In order to help define the architectural style of your house, check out the library book entitled, “As Good As New" at the Whitefish Bay library. It contains a large section devoted to describing the various architectural styles commonly used throughout the City of Milwaukee, including significant illustrations of Italianate, Victorian Gothic, Queen Anne, Colonial Revival, American Foursquare, Arts and Crafts and Craftsman, Prairie, Dutch Colonial, Georgian Revival, Tudor Revival, Mediterranean Revival, Milwaukee Duplexes, among others.

Architectural Plans


Architectural drawings are available for a few houses in the Village in the Wisconsin Architectural Archives, which are maintained by the Downtown Milwaukee Public Library (through the Humanities Desk on the 2nd level). An index to the available Whitefish Bay properties is available via the link at the bottom of this page.

Other Sources of Information


  • See What Your House Can Tell You - Inspect your house closely. You can learn a lot just by looking. Check out how your house was built and what type of building materials were used. Examine the walls and moldings. Look for original materials, such as the bricks of the fireplace. Housing design has changed dramatically over the years, and you may be able to find some clues as to when your home was built, what substantial changes it has endured, and how well off the original inhabitants were.
    • Is your setback the same as adjacent homes on the block? If not, it can suggest that you house was built before the neighborhood was subdivided - perhaps representing one of the original farmhouses that were located within the Village. Is the basement constructed of conventional concrete block? If instead it is built of stone or brick, it is an indication that the home was built prior to or about the turn of last century (1900).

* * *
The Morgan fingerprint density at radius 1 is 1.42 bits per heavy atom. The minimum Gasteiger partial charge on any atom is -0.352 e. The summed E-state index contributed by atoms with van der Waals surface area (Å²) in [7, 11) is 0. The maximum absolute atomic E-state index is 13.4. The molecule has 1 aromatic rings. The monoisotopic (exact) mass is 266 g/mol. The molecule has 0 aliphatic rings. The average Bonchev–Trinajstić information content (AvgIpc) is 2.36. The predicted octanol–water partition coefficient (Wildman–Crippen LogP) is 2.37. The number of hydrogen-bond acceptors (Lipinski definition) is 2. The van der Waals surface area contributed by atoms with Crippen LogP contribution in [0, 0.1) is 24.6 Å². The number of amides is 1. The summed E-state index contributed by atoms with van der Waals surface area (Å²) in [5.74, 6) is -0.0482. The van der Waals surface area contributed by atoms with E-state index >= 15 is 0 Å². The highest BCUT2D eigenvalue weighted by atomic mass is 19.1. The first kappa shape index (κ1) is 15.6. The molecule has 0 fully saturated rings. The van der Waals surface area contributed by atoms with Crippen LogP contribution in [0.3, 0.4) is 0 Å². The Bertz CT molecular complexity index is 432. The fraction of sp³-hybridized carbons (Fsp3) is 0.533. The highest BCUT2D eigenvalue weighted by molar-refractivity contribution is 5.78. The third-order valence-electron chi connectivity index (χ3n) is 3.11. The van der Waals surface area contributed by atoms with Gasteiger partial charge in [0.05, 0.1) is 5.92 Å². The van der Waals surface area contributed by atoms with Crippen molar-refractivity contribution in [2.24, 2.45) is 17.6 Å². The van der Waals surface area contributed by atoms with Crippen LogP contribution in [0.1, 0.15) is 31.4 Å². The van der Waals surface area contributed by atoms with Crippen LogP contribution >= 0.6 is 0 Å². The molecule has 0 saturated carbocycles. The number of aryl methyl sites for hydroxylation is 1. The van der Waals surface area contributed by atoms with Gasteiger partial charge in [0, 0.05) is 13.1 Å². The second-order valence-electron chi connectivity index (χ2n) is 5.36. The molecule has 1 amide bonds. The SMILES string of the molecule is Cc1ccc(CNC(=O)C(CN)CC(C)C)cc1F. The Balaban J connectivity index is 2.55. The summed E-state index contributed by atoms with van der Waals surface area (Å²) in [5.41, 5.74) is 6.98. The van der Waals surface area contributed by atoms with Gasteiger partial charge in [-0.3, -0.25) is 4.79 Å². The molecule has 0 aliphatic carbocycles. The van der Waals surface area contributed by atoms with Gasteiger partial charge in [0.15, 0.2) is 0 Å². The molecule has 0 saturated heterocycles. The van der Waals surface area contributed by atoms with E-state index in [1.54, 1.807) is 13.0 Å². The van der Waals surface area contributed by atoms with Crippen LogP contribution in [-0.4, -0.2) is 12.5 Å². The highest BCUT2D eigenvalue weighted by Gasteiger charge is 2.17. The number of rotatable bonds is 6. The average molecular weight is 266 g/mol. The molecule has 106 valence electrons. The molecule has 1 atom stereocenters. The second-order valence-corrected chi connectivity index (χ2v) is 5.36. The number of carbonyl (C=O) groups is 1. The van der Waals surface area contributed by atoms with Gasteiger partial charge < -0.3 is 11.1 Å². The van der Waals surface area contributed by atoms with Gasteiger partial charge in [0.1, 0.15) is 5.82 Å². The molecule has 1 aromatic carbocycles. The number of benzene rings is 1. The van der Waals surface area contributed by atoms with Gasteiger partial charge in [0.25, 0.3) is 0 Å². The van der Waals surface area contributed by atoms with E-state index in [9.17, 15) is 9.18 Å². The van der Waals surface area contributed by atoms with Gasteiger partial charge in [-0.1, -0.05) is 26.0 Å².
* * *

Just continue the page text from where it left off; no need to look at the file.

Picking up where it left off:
• If you have an original toilet within the house, it might provide a clue to its age. Toilets are sometimes date-stamped under the lid, giving you a rough estimate of when the house was built.
  • Talk to Your Neighbors - If you’re new to the neighborhood and want to find out about the recent history of your house, your longtime neighbors may be able to help. Plus, asking about your house and the neighborhood is a great way to break the ice.
  • View Your Property Deed - Visit Milwaukee County Courthouse to look at the deed registry. The registry should be available in the clerk and recorder’s office. Ask for the registry of deeds for your particular property. This information is indexed by lot and block number in a city, and a section, township and range for rural property.
This certainly is not a complete list of sources for researching your home's history but it will offer a good stepping off point for you to begin your work. Most of these resources are free and open to the public.

Once you have done this, please consider filling out an application to add your home to the Village's architecture and history inventory. That will ensure that the information that you have obtained on your residence will be saved for future generations.

Application forms are available at the WFB Library, located in the cover pocket of the Architecture and History Inventory binder.